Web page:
Fractures and Pain

By  ,  Onlymyhealth editorial team
Dec 27, 2012

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The term fracture means that the integrity of the bone has been lost. Fractures or broken bones are caused by falls, motor vehicles accidents, direct blows and recurrent forces. Fractures occur commonly among athletes who participate in high-velocity sports such as football, rugby and soccer. Stress fractures (eg, metatarsal stress fracture) are caused due to repetitive application of force.




Fractures can occur in an otherwise normal bone or in a bone weakened by a disorder such as cancer, cysts, or osteoporosis. Pain in broken bones is caused due to several reasons:

  • Bleeding occurs in broken bones and blood and resultant swelling (edema) causes pain.



Pain is the commonest symptom of fracture and it occurs immediately. Pain generally begins to subside after 12 to 24 h. If the pain worsens after this period, compartment syndrome should be considered.

Persistent or chronic pain can occur with:

  • Poor alignment fracture
  • Infection
  • Inproperly fitted plaster cast (for example, too tight or too loose).

Other symptoms like bone tenderness, ecchymosis, decreased or abnormal motion, deformity, and crepitation may be present in some people.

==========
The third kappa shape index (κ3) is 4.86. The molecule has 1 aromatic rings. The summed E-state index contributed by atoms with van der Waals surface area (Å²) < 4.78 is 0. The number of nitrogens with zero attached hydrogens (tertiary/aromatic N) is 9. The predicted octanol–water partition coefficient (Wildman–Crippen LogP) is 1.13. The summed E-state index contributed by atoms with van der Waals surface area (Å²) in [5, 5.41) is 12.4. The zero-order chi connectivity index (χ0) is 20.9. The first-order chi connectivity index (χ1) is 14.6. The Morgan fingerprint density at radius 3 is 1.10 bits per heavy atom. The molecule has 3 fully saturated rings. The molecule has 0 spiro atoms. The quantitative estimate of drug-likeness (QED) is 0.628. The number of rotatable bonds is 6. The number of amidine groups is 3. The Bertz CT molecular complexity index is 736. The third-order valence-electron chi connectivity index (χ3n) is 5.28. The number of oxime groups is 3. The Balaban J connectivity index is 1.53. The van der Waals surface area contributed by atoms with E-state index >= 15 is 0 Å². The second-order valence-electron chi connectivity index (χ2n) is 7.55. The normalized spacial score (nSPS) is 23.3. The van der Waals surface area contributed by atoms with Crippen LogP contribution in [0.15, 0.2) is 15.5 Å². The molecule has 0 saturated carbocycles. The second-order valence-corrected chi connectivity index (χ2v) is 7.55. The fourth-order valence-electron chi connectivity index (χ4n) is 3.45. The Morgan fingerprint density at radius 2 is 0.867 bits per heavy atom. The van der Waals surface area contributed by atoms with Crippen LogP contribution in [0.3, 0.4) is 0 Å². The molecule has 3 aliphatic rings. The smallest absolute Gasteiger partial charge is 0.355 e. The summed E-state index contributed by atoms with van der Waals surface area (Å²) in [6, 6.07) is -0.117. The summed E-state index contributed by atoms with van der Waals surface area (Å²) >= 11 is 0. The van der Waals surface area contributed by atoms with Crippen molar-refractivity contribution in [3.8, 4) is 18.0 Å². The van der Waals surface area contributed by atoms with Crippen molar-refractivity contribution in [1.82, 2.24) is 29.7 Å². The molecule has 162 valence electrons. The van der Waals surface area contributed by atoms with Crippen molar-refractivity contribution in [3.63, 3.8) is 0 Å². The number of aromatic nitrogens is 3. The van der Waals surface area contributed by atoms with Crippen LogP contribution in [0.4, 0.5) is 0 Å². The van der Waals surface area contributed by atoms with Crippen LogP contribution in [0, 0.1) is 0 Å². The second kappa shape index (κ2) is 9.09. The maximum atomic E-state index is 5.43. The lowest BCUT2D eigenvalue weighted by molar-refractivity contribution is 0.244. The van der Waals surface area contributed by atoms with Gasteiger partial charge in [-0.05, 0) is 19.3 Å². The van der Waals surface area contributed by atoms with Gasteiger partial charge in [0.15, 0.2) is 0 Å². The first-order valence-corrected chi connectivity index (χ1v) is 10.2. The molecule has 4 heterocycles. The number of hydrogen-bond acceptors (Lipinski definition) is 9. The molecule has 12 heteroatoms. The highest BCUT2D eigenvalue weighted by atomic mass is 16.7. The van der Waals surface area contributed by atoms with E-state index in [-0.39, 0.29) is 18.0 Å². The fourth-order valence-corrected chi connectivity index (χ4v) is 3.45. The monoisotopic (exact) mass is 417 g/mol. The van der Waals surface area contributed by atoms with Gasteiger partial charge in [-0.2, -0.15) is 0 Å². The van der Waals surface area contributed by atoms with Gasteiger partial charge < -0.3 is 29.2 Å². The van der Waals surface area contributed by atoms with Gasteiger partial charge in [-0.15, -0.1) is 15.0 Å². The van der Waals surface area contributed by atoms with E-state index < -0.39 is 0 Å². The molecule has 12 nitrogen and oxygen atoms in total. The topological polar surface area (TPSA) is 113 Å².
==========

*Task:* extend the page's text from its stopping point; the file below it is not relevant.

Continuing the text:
Tests and diagnosis


Fracture can be clinically diagnosed. In patients with an obvious deformity it is easy to detect but at times it is may not be easily diagnosed.

  • X-rays: An X-ray can the site and type of fracture. Occasionally x-rays are normal if the fracture is  small or impacted or if osteoporosis is severe.
  • Magnetic resonance imaging (MRI) scan: MRI scan may be done in patients whose X-rays are normal but a fracture is still suspected. If MRI not possible or contraindicated, computed tomography (CT) scan may be done


  • The fracture may be managed by splinting, cast, or surgery as required. This significantly decreases the pain.
  • Acute pain relief may be provided by acetaminophen or nonsteroidal anti-inflammatory pain relievers such as aspirin, ibuprofen. Some studies show that these drugs can interfere with bone healing.
  • Rest and elevation of the limb (above the level of the heart) for the first 2 days can significantly decrease pain.

Home care


If fracture is suspected consult a doctor at the earliest. Home care for fractures till you reach a medical facility includes RICE (rest, ice, compression, and elevation). These supportive measures can decrease pain.

  • Rest decreases pain, limits further injury and after application of cast or splinting speeds healing.
  •  Ice and compression minimize swelling and pain.
  • Elevation of the fractured limb above the level of heart can decrease the swelling and pain.

Simple analgesics like acetaminophen, aspirin or ibuprofen can help to relieve pain.


Alternative therapies


Massage therapy, relaxation techniques, hypnosis, breathing exercise can reduce pain and discomfort following a fracture. Massage therapy can help to reduce pain and discomfort in the soft tissue around the fracture injury.




Some measures to prevent fracture and the resultant pain include:

  • Take calcium and vitamin D supplements: These two nutrients are important for your bone health, and they provide powerful protection against fractures.
  • Exercise: Regular exercise such as walking, running, stair climbing, dancing, and weight lifting can enhance your bone density and give you extra strength, agility, and balance to prevent fall...


Read more articles on Bone Health



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